OAuth2 in human terms

When browsing the internet for information about OAuth2, it proves to be quite a feat to find articles that are both comprehensive and comprehensible.

Indeed, OAuth2 is based on a set of somewhat less than trivial principles that are, however, applied in a number of different use cases each presenting certain peculiarities, complexities and/or simplifications.

So, we thought we’d give it a shot and try to explain OAuth2’s guiding principles and – in a subsequent series of blogposts – their application in a number of commonly occurring use cases.

Let’s start by suggesting a metaphor to explain some of the basic principles. Bear in mind that a metaphor – by definition – should not be interpreted literally and seldom fully matches its subject.

Here we go:

Bob Books (Resource Owner) likes books (Resource). He likes them so much that he orders multiple books each week online. Because Bob Is not always at home, he prefers not to let them deliver at home, but in a warehouse (Resource Server) where he rents some personal space.

The warehouse obviously wants to make sure that access to products within the warehouse is only granted to parties with appropriate authorizations. However, the warehouse wishes to concentrate on their core activities and does not want to be bothered with the management of credentials, authorizations etc. To that end, they work together with a security company (Authorization Server) that has a small office with a security guard at the warehouse reception desk. The security guard’s task is to verify people’s credentials (identify and authenticate) and authorizations (scope) and eventually hand out an access badge (Access Token).

  • That badge is valid for a limited amount of time e.g. only 1 hour.
  • The badge only gives access to the owner’s space in the warehouse (scope).

Whoever wants to fetch products from the warehouse must present an appropriate badge (no ID, no passwords, … only this badge) to the warehouse clerk. The clerk then will get the requested products from the owner’s space.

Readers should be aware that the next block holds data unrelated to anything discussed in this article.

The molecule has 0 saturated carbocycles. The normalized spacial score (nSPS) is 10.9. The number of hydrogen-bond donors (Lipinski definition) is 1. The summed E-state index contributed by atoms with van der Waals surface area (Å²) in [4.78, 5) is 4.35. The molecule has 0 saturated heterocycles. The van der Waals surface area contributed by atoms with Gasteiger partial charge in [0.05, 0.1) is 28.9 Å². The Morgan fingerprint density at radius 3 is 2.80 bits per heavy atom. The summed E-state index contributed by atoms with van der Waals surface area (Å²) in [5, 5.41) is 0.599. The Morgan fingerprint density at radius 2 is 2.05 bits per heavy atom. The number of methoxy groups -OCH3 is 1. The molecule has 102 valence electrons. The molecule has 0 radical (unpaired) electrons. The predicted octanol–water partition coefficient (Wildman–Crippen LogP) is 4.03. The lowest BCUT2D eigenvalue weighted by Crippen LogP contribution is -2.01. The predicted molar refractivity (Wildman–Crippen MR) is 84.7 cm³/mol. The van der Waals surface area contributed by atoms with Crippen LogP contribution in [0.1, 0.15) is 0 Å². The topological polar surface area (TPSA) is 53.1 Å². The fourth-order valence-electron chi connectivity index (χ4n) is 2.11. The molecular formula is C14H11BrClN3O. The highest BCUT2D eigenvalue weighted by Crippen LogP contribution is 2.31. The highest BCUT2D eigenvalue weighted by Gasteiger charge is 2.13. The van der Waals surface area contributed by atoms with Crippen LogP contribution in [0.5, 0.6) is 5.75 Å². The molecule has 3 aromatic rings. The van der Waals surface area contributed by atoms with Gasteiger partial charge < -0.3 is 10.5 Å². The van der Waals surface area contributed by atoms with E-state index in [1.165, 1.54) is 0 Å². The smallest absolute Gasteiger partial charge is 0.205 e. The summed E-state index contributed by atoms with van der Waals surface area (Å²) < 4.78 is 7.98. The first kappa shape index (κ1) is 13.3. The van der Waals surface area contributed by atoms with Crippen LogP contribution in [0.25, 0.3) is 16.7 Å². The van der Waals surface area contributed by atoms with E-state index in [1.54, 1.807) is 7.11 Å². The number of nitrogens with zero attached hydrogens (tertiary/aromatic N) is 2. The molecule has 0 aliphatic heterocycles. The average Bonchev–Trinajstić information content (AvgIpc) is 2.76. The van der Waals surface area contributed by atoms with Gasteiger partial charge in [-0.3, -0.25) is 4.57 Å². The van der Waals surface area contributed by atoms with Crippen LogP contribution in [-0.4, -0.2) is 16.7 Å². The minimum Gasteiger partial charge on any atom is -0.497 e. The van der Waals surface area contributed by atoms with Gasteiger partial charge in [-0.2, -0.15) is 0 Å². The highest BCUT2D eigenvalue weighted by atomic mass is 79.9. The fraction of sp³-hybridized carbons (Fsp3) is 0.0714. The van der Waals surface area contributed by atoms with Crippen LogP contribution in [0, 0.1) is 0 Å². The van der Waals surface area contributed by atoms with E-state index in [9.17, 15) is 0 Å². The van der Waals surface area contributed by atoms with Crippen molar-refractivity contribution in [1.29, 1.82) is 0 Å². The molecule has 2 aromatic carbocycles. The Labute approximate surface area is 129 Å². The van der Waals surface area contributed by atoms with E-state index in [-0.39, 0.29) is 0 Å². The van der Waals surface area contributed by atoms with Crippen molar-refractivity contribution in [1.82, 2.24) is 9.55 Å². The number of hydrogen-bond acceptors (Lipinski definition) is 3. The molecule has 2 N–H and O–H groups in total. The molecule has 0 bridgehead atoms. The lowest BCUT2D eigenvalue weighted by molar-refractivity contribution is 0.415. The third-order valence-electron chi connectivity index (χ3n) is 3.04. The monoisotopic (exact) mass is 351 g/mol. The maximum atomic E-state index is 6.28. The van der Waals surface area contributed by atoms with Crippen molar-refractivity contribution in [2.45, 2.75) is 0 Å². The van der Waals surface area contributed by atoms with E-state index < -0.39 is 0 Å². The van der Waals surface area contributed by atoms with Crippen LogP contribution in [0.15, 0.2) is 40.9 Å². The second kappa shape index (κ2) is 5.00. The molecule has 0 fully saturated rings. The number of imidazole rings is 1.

Now, Bob has several possibilities to get to his books.

Access without delegation (without OAuth)

When Bob wishes to get his books, he first phones to the guard. After proving his identity (e.g. using a password), the security guard sends him a an access badge by mail. With that badge, Bob can now go to the loading area where a warehouse clerk will get the books Bob wants from Bob’s space.

Drawback : It’s a lot of hassle for Bob to carry all those books. He’s interested in reading, not carrying!

In IT Terms : A user accesses an API directly.The user asks an “API key” by providing his credentials (e.g. Basic Authentication), and uses that API key in every API request. 

With delegation (with OAuth)

Scenario 1 (Implicit)

Bob buys so many books that he can’t carry them anymore. He needs someone else to help him with that. He ask his friend and roommate Tom Transport (Client) to help him.

Bob calls the security guard. After proving his identity, the security guard sends the badge to his home address. As Tom lives in the same house, he can pick up the badge and use it to get the books. Bob can stay at home now!

Limitation : Bob and Tom need to live in the same house